Kader Asmal obit: An honour and a privilege

2011-06-25 16:56

Shortly after the nominations closed for the post of ANC president at the ruling party’s Polokwane conference in December 2008, Kader Asmal stormed into the Standard Bank hospitality suite in the networking centre on the conference sidelines.

He was seething and he had every right to be. His efforts and those of others to convince a third candidate to stand instead of then president Thabo Mbeki and deputy president Jacob Zuma, so as to avoid the bloodletting that tore the party apart, had come to nothing. Their choice, Cyril Ramaphosa, had sat quietly grinning on the podium and refused to bite when the time came for nominations from the floor.

A livid Asmal let rip. Ramaphosa had “no balls” for refusing to stand. Soon-to-be-ousted national chairperson Terror Lekota was a “moron with a pea-brain” who was about to split the ANC through his continued support of a third term for Mbeki.

As angry as Asmal was, he was utterly lucid – and really funny.

That was classic Asmal. Enraged by the abandonment of principle, his response was to speak his mind with no fear of the repercussions while remaining steadfast in his loyalty to his party and his acceptance of a decision of which he disapproved.

Leaving the ANC was not an option nor was keeping quiet. For Asmal the only route was to stay on board and continue to stoke the fires of debate – both inside the ruling party and beyond its ranks.

Asmal was born into a family of 10 in Stanger, KwaZulu-Natal, in 1934 and became politically conscientised at school. He studied law, going on to teach at Trinity College in Dublin, Ireland.

He founded the British anti-apartheid movement in 1960 and later the Irish anti-apartheid movement, which he used to drive the campaign to isolate apartheid.

Former South African ambassador to the UN and Thabo Mbeki Foundation chief executive Dumisani Kumalo said that in exile they used to call Asmal “an architect of democracy” because he had a clear vision of what a democratic South Africa should be like.

After 1994 Asmal served in government, heading the water affairs and education portfolios.

While he was water affairs minister the UN commissioned him to study rivers that straddle national boundaries to avoid future conflicts between countries over water. Kumalo said Asmal agreed to undertake the study because he believed water was a human right. He was later awarded the prestigious Stockholm Water Prize for his work.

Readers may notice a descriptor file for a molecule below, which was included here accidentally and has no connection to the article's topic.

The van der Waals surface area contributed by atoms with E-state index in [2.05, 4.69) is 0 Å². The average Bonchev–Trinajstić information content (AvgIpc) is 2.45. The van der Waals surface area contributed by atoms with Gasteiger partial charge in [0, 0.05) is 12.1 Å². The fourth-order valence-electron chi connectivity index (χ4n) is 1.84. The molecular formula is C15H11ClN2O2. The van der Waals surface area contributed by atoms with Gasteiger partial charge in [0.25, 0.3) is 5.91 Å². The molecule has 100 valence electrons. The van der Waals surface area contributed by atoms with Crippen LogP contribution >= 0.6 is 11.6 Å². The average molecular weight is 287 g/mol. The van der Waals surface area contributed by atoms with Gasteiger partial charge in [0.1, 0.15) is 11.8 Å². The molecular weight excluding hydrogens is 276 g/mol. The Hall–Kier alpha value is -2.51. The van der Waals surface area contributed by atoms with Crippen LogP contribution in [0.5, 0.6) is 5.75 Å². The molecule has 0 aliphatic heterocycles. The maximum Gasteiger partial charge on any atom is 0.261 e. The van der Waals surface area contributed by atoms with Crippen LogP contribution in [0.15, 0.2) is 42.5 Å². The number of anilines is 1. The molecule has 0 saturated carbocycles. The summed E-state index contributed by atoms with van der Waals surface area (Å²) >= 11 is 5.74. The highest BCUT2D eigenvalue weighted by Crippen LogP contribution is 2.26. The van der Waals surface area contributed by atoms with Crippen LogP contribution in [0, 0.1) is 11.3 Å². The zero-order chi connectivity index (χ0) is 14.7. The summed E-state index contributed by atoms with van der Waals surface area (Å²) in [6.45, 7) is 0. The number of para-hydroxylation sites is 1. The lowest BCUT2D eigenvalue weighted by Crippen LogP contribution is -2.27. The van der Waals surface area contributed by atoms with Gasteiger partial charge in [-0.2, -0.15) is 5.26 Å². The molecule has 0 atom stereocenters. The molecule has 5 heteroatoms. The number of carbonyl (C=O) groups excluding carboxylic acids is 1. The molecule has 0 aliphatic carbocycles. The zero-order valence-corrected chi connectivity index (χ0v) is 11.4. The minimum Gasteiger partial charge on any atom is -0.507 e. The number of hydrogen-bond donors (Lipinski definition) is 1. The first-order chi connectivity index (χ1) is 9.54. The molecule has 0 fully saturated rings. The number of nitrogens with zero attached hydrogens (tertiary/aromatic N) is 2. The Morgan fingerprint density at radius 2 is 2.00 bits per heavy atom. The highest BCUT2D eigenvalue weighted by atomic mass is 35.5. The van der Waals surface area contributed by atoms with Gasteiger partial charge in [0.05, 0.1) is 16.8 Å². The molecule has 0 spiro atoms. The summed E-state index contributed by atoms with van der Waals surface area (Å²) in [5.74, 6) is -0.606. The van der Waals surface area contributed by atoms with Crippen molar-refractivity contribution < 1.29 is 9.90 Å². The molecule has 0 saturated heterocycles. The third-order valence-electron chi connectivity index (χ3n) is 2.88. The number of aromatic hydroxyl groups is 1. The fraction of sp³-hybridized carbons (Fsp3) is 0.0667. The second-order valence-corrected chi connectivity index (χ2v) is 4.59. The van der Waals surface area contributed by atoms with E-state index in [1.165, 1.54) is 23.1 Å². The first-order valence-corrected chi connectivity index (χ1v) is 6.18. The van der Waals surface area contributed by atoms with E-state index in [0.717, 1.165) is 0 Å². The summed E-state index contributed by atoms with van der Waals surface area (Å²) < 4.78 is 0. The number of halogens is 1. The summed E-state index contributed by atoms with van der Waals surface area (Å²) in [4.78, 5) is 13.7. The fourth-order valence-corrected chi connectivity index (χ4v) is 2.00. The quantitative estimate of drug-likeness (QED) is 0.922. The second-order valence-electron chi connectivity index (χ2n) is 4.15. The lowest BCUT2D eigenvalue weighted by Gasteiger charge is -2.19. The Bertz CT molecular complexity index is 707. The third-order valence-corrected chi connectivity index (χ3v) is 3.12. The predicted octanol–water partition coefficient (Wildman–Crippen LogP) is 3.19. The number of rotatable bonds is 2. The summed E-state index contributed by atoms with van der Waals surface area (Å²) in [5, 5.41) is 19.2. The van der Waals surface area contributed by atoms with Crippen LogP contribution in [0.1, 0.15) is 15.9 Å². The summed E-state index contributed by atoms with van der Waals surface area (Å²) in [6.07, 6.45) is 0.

Kumalo related how he was forced to negotiate a compromise with the US security establishment when former president Bill Clinton visited Nelson Mandela in Tuynhuis in 1999.

“The US security service wanted snipers on all buildings overlooking Parliament and Tuynhuis ­before Clinton met Mandela. All of us said we couldn’t do that because Professor Asmal would come out for a smoke” (and might get shot by the American snipers).

The compromise was that each American sniper would be teamed with a South African who could recognise the chain smoker.

“When I told him (later) he laughed,” Kumalo said.

As education minister, Asmal presided over the merger of institutions of higher learning, the closing down of teacher and nursing colleges, and the implementation of the controversial outcomes-based education.

Some of the changes – such as the merger of the Medical University of SA with the University of the North – proved unpopular, leading to the ANC under President Jacob Zuma reversing them.

Former chief justice Pius Langa, a close friend and colleague in the National Association of Democratic Lawyers (Nadel) and the ANC’s constitutional committee, described Asmal as “a truly remarkable fellow”.

“It was actually very exciting working with Kader. When he returned from Ireland he brought a remarkable energy to the work we were doing at the time. I don’t know anyone else like Kader. He never ran out of encouragement.

“He had an amazing sense of humour and loved to talk – and talked well. You could always get words of wisdom from him,’’ said Langa.

There was also a quirky, almost eccentric side to Asmal. He would happily take cellphone calls in the toilet, engaging in lengthy interviews while dealing with nature’s demands.

Lawyer and writer Ronald Suresh Roberts, who met him at a conference hosted by the Institute for Democracy in Africa and later co-authored a book with him, said Asmal’s gift to democracy was to “give us ideas translated, sometimes partially and fitfully, into action.

“He was no respecter of conventional wisdom and was always shrewd in overturning it. He scorned those he wryly called ‘our betters’ and was on the side of those he called (quoting Orwell) ‘the great unwashed’,” said Roberts.

“In the best traditions of the ANC he was a voice from and for the ‘unwashed’ even while his erudition and intellectual elegance outdid ‘our betters’.”

He was also a lover of whisky, with a particular fondness for the Irish version, which he gleefully referred to as Paddy.

At the slightest provocation he would launch into a lecture on its virtues over those of the Scots derivative.

At a Nadel conference in Pretoria in the early 1990s he grinningly berated organisers of the social event afterwards for the lack of whisky and jazz. He then took to the billiard table along with fellow veteran Dullah Omar, whipping a succession of younger doubles pairs who had the temerity to take the old- timers on.

His niece, Fawzia Peer, a member of the eThekwini mayoral committee, described Asmal as the greatest influence on her life.

“He was the one who conscientised me. He taught me you have to work hard, that you have to make a difference, that nothing comes if you don’t work for it.’’

Asmal is survived by his wife, Louise, two sons and two grandchildren.

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